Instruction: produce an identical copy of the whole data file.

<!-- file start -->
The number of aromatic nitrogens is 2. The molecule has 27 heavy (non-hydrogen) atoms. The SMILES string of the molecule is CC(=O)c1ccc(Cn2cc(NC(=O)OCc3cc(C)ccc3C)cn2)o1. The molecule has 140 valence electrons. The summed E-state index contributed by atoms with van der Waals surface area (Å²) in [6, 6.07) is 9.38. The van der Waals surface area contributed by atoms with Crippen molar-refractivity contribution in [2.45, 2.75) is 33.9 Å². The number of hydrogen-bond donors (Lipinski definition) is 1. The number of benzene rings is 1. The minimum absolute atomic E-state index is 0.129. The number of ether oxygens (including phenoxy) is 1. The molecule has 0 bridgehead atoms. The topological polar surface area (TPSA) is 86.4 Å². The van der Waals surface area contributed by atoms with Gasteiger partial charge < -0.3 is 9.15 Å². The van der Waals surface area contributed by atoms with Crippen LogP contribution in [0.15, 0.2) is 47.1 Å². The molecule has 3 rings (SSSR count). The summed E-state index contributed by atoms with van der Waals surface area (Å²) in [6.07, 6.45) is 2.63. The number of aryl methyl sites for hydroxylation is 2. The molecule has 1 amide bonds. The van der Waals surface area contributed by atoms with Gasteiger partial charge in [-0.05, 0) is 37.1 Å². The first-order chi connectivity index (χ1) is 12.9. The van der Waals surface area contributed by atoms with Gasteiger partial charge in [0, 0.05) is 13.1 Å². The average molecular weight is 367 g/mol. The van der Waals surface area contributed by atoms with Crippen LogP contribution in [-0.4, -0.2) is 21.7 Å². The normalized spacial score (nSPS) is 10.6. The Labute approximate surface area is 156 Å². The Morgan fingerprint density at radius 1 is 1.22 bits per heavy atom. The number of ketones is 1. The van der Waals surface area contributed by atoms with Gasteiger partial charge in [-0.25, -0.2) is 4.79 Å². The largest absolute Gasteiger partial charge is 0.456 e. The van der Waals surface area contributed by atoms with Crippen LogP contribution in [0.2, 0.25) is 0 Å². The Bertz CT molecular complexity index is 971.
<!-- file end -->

The number of aromatic nitrogens is 2. The molecule has 27 heavy (non-hydrogen) atoms. The SMILES string of the molecule is CC(=O)c1ccc(Cn2cc(NC(=O)OCc3cc(C)ccc3C)cn2)o1. The molecule has 140 valence electrons. The summed E-state index contributed by atoms with van der Waals surface area (Å²) in [6, 6.07) is 9.38. The van der Waals surface area contributed by atoms with Crippen molar-refractivity contribution in [2.45, 2.75) is 33.9 Å². The number of hydrogen-bond donors (Lipinski definition) is 1. The number of benzene rings is 1. The minimum absolute atomic E-state index is 0.129. The number of ether oxygens (including phenoxy) is 1. The molecule has 0 bridgehead atoms. The topological polar surface area (TPSA) is 86.4 Å². The van der Waals surface area contributed by atoms with Gasteiger partial charge < -0.3 is 9.15 Å². The van der Waals surface area contributed by atoms with Crippen LogP contribution in [0.15, 0.2) is 47.1 Å². The molecule has 3 rings (SSSR count). The summed E-state index contributed by atoms with van der Waals surface area (Å²) in [6.07, 6.45) is 2.63. The number of aryl methyl sites for hydroxylation is 2. The molecule has 1 amide bonds. The van der Waals surface area contributed by atoms with Gasteiger partial charge in [-0.05, 0) is 37.1 Å². The first-order chi connectivity index (χ1) is 12.9. The van der Waals surface area contributed by atoms with Gasteiger partial charge in [0, 0.05) is 13.1 Å². The average molecular weight is 367 g/mol. The van der Waals surface area contributed by atoms with Crippen LogP contribution in [-0.4, -0.2) is 21.7 Å². The normalized spacial score (nSPS) is 10.6. The Labute approximate surface area is 156 Å². The Morgan fingerprint density at radius 1 is 1.22 bits per heavy atom. The number of ketones is 1. The van der Waals surface area contributed by atoms with Gasteiger partial charge in [-0.25, -0.2) is 4.79 Å². The largest absolute Gasteiger partial charge is 0.456 e. The van der Waals surface area contributed by atoms with Crippen LogP contribution in [0.2, 0.25) is 0 Å². The Bertz CT molecular complexity index is 971.